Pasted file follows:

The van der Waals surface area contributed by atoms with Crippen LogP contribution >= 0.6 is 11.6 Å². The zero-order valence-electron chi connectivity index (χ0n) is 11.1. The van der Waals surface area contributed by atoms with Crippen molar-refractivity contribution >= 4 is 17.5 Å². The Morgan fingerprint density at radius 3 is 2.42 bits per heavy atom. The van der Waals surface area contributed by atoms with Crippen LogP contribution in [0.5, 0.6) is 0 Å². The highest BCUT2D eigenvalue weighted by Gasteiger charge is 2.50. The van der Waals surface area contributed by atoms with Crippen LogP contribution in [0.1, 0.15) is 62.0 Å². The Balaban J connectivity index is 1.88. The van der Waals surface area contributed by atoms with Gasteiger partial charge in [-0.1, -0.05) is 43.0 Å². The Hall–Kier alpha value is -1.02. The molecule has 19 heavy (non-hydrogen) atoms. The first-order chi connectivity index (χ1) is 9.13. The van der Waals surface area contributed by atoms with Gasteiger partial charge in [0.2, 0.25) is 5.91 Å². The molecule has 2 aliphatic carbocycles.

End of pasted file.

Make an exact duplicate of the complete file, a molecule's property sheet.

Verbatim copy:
The van der Waals surface area contributed by atoms with Crippen LogP contribution >= 0.6 is 11.6 Å². The zero-order valence-electron chi connectivity index (χ0n) is 11.1. The van der Waals surface area contributed by atoms with Crippen molar-refractivity contribution >= 4 is 17.5 Å². The Morgan fingerprint density at radius 3 is 2.42 bits per heavy atom. The van der Waals surface area contributed by atoms with Crippen LogP contribution in [0.5, 0.6) is 0 Å². The highest BCUT2D eigenvalue weighted by Gasteiger charge is 2.50. The van der Waals surface area contributed by atoms with Crippen LogP contribution in [0.1, 0.15) is 62.0 Å². The Balaban J connectivity index is 1.88. The van der Waals surface area contributed by atoms with Gasteiger partial charge in [-0.1, -0.05) is 43.0 Å². The Hall–Kier alpha value is -1.02. The molecule has 19 heavy (non-hydrogen) atoms. The first-order chi connectivity index (χ1) is 9.13. The van der Waals surface area contributed by atoms with Gasteiger partial charge in [0.2, 0.25) is 5.91 Å². The molecule has 2 aliphatic carbocycles.